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the physical conditions of life as the all-important elements of distribution, these facts ought to cause surprise, as climate and height or depth graduate away insensibly. But when we bear in mind that almost every species, even in its metropolis, would increase immensely in numbers, were it not for other competing species; that nearly all either prey on or serve as prey for others; in short, that each organic being is either directly or indirectly related in the most important manner to other organic beings,—we see that the range of the inhabitants of any country by no means exclusively depends on insensibly changing physical conditions, but in a large part on the presence of other species, on which it lives, or by which it is destroyed, or with which it comes into competition; and as these species are already defined objects, not blending one into another by insensible gradations, the range of any one species, depending as it does on the range of others, will tend to be sharply defined. Moreover, each species on the confines of its range, where it exists in lessened numbers, will, during fluctuations in the number of its enemies or of its prey, or in the nature of the seasons, be extremely liable to utter extermination; and thus its geographical range will come to be still more sharply defined.
As allied or representative species, when inhabiting a continuous area, are generally distributed in such a manner that each has a wide range, with a comparatively narrow neutral territory between them, in which they become rather suddenly rarer and rarer; then, as varieties do not essentially differ from species, the same rule will probably apply to both; and if we take a varying species inhabiting a very large area, we shall have
to adapt two varieties to two large areas, and a third variety to a narrow intermediate zone. The intermediate variety, consequently, will exist in lesser numbers from inhabiting a narrow and lesser area; and practically, as far as I can make out, this rule holds good with varieties in a state of nature. I have met with striking instances of the rule in the case of varieties intermediate between well-marked varieties in the genus Balanus. And it would appear from information given me by Mr. Watson, Dr. Asa Gray, and Mr. Wollaston, that generally, when varieties intermediate between two other forms occur, they are much rarer numerically than the forms which they connect. Now, if we may trust these facts and inferences, and conclude that varieties linking two other varieties together generally have existed in lesser numbers than the forms which they connect, then we can understand why intermediate varieties should not endure for very long periods:
-why, as a general rule, they should be exterminated and disappear, sooner than the forms which they originally linked together.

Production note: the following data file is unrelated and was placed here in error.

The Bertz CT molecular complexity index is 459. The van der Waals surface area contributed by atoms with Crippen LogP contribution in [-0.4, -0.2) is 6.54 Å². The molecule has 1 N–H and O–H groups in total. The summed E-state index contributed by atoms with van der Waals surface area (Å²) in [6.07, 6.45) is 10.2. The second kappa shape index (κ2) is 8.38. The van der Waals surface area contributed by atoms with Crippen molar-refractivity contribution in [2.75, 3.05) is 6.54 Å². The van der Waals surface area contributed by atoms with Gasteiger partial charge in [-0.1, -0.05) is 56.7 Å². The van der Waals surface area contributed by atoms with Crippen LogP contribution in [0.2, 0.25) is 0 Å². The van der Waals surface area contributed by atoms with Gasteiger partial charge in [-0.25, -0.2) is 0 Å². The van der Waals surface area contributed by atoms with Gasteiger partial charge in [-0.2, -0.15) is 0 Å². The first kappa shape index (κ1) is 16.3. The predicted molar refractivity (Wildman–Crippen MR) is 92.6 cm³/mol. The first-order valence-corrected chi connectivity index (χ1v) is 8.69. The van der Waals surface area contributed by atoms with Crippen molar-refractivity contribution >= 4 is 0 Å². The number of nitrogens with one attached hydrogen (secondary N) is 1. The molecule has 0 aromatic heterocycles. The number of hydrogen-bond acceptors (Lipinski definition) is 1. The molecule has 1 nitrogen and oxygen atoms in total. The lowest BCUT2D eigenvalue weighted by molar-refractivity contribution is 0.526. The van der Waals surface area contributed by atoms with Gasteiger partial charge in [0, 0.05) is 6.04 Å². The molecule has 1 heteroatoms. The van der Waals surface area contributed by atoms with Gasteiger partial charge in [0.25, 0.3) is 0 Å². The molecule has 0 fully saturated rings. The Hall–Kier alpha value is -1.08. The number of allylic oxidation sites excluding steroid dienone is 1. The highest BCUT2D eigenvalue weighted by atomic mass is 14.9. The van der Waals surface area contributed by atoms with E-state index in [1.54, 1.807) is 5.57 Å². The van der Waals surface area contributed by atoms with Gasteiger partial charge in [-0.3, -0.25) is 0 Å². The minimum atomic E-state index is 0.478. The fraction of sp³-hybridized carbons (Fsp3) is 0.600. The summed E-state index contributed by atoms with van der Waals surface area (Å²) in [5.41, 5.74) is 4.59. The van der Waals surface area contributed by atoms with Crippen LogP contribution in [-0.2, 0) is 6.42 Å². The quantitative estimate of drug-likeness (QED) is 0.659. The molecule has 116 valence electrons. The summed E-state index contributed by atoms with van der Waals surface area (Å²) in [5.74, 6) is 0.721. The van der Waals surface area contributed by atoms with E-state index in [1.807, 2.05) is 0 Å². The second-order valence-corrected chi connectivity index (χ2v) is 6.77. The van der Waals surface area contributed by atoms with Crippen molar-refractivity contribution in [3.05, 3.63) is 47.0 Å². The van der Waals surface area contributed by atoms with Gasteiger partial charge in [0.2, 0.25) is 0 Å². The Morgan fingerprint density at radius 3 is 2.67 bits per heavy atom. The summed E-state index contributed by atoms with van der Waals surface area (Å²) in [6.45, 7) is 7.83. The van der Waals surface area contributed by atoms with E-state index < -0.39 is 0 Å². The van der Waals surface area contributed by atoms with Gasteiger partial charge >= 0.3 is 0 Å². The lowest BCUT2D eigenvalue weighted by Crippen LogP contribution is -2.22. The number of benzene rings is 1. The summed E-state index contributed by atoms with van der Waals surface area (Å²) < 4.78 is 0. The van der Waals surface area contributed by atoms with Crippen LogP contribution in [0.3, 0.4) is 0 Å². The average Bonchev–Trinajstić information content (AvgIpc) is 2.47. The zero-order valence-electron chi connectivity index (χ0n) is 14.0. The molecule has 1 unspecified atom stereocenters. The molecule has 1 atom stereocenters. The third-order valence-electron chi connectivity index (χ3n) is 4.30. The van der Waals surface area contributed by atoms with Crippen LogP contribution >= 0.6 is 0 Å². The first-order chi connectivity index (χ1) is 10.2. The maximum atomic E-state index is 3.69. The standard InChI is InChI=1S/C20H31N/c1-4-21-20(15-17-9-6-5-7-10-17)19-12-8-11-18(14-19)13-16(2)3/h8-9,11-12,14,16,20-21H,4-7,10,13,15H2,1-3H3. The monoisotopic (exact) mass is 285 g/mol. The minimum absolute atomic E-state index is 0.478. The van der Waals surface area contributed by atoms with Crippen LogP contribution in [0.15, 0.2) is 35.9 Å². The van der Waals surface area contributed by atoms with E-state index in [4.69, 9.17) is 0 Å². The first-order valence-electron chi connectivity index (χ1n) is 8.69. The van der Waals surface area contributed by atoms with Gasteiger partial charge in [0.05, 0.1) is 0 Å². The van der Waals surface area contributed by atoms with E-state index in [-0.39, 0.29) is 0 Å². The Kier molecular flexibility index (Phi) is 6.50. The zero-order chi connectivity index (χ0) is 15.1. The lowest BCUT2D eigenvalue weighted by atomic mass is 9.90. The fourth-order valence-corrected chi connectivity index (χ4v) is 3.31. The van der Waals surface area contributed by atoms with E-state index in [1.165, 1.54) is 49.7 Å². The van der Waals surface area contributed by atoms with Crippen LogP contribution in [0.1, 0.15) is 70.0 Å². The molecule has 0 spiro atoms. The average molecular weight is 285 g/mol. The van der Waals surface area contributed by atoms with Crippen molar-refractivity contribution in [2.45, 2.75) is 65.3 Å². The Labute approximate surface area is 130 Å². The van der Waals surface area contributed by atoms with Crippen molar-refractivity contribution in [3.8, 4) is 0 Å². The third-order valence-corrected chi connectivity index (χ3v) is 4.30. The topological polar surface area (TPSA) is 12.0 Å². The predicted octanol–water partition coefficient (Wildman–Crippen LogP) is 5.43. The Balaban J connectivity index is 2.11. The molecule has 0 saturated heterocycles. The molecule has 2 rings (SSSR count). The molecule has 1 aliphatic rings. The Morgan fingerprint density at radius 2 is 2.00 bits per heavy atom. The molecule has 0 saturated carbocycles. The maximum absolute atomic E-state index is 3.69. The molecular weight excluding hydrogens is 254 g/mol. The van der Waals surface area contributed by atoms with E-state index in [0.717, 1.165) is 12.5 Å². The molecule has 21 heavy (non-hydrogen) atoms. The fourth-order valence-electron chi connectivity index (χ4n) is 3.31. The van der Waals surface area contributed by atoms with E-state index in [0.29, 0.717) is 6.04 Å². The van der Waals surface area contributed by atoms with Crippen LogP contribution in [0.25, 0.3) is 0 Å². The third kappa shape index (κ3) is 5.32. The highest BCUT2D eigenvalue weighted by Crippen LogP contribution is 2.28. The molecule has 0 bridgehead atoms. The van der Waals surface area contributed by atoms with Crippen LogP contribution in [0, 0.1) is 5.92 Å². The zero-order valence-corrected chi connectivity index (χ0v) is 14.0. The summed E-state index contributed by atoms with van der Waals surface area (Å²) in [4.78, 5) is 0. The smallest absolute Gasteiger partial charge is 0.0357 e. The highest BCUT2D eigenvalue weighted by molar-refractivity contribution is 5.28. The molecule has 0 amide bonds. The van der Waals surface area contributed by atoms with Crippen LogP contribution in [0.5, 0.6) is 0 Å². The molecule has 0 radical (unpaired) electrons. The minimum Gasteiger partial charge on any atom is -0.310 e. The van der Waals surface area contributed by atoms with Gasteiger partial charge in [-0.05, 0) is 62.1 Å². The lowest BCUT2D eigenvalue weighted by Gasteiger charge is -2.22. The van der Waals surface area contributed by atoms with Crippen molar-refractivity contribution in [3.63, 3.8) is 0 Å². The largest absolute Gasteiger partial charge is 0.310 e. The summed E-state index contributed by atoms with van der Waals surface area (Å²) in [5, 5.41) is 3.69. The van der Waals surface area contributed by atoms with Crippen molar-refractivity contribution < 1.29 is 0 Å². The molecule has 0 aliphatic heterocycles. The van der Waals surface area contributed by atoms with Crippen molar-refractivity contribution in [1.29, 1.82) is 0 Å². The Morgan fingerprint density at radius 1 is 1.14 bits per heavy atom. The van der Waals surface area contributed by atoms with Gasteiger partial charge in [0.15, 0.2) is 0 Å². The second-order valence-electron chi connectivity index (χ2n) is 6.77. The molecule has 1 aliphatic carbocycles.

For any form existing in lesser numbers would, as already remarked, run a greater chance of being exterminated than one existing in large numbers; and in this particular case the intermediate form would be eminently liable to the inroads of closely-allied forms existing on both sides of it. But it is a far more important consideration, that during the process of further modification, by which two varieties are supposed to be converted and perfected into two distinct species, the two which exist in larger numbers, from inhabiting larger areas, will have a great advantage over the intermediate variety, which exists in smaller numbers in
a narrow and intermediate zone. For forms existing in larger numbers will have a better chance, within any given period, of presenting further favourable variations for natural selection to seize on, than will the rarer forms which exist in lesser numbers. Hence, the more common forms, in the race for life, will tend to beat and supplant the less common forms, for these will be more slowly modified and improved. It is the same principle which, as I believe, accounts for the common species in each country, as shown in the second chapter, presenting on an average a greater number of wellmarked varieties than do the rarer species. I may illustrate what I mean by supposing three varieties of sheep to be kept, one adapted to an extensive mountainous region; a second to a comparatively narrow, hilly tract; and a third to the wide plains at the base; and that the inhabitants are all trying with equal steadiness and skill to improve their stocks by selection; the chances in this case will be strongly in favour of the great holders on the mountains or on the plains, improving their breeds more quickly than the small holders on the intermediate narrow, hilly tract; and consequently the improved mountain or plain breed will soon take the place of the less improved hill breed; and thus the two breeds, which originally existed in greater numbers, will come into close contact with each other, without the interposition of the supplanted, intermediate hill variety.